doi:10.1371/journal.pntd.0001283.g001

The sequence data was separately aligned with each of the T. cruzi CL Brener haplotypes; non-Esmeraldo and Esmeraldo (Figure 1BC, Materials and Methods). In addition, reads were aligned with a 38 million base pair collection of unassigned contigs (Figure 1D), which mostly consists of repeats [3], [34]. This resulted in a total of 90.7% aligned reads (528,228/582,243), or expressed in unique reads, 74.0% aligned reads (75,024/101,284) (Table 2). Slightly more reads were aligned with non-Esmeraldo, owing to the more complete status of this haplotype assembly compared to Esmeraldo; however the length distribution of the aligned reads were similar (Figure 1BC), indicating both haplotypes might generate similar RNA populations.

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Table 2. Summary of small RNA alignments.

doi:10.1371/journal.pntd.0001283.t002

A total of 9.2% (53,646/582,243) of the reads could not be aligned with the genome using the default alignment procedure, raising the question if these reads are biologically derived or technical artifacts. The following scenarios are possible; i) unaligned reads are technical artifacts or enriched with sequencing errors, ii) unaligned reads represent small RNAs derived from unfinished parts of the genome sequence, iii) small RNAs have been subjected to chemical modification and RNA editing events. As the T. cruzi CL Brener genome sequence is not complete [2], [4] it remains possible that at least some small RNAs are derived from unassembled regions. To investigate this, unaligned reads were mapped to the genomic shotgun reads from the genome project, which provided alignment to 0.49% (2860/53,646) of the unaligned reads. Examination of a limited number of reads, that failed alignment, found homology to tRNALys. As these reads occurred in a high copy number (~300) and mismatches were located in the anticodon loop, this makes it possible that mismatches are not sequencing errors but rather modified nucleosides misinterpreted by the sequencer.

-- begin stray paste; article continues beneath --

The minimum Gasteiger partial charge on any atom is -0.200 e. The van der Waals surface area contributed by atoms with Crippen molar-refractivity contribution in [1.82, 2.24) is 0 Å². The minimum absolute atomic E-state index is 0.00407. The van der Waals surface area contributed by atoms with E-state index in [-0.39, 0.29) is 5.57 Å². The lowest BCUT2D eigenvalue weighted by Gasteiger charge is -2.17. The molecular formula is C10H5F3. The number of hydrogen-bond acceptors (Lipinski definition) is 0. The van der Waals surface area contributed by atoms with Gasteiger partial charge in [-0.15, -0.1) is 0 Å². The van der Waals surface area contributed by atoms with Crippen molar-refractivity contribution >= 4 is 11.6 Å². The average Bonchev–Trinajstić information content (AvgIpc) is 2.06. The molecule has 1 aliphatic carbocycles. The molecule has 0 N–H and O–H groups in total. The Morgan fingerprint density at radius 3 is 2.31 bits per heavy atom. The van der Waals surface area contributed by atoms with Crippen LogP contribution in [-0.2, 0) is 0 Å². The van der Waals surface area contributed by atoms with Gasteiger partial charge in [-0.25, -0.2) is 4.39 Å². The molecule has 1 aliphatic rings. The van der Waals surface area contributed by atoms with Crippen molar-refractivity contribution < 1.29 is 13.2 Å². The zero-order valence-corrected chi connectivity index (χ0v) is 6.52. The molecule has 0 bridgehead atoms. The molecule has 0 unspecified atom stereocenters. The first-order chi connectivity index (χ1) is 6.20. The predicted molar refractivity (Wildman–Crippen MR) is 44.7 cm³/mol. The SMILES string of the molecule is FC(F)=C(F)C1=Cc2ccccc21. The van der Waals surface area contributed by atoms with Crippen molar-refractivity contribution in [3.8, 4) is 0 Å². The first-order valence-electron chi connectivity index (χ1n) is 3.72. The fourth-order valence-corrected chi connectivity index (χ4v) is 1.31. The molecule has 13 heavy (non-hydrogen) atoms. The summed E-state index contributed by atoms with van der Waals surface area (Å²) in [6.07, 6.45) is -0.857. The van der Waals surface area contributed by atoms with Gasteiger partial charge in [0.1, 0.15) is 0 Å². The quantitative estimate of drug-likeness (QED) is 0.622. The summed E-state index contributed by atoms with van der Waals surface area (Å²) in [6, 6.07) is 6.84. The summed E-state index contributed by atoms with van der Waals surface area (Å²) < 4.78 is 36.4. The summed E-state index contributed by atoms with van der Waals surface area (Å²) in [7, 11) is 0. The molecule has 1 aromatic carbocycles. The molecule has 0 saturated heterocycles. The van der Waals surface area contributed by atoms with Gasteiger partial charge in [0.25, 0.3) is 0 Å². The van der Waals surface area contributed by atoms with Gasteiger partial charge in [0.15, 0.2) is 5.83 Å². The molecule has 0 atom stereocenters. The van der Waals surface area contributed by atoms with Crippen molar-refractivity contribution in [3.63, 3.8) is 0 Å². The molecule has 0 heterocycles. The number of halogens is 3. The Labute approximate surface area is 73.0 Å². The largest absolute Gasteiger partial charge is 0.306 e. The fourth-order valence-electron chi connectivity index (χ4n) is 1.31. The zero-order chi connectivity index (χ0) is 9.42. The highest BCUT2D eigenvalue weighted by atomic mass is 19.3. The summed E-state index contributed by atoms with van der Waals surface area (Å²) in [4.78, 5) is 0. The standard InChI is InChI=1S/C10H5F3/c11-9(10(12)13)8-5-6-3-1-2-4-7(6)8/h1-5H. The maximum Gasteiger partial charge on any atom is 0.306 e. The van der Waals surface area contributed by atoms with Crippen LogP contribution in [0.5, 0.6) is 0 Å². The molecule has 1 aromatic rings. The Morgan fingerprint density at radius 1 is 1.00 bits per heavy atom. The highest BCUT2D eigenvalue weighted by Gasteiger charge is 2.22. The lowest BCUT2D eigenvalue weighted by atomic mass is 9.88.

Library composition and content

In order to differentiate between known and unknown RNA species in the library, we categorized reads into classes using genome annotations. Alignment coordinates were superimposed on genome annotations and each read was categorized into one of the categories in Table 3 if it completely or partially overlapped with the annotation. In cases where a tRNA, snRNA or snoRNA was overlapping a protein-coding gene, the ncRNA gene was preferentially selected. To further improve the classification, reads without annotation were queried against a database of various trypanosomatid sequences (Materials and Methods).

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Table 3. Coverage of genomic features by small RNAs.

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For reads with a single alignment location (single mappers), 97.4% (378,446/388,551) of the reads in non-Esmeraldo and 96.7% (157,280/162,622) in Esmeraldo were found to correspond to small ncRNAs (sncRNAs) derived from tRNA, rRNA, snRNA and snoRNA (Table 3). tRNA-derived small RNAs (tsRNA) was found to be the most abundant type in the library, composing at least 65.3% (380,191/582,243) of the total sequence data, which we further describe in the next section. This result suggests that the vast majority of small RNA species in T. cruzi epimastigotes are derived from known ncRNA classes.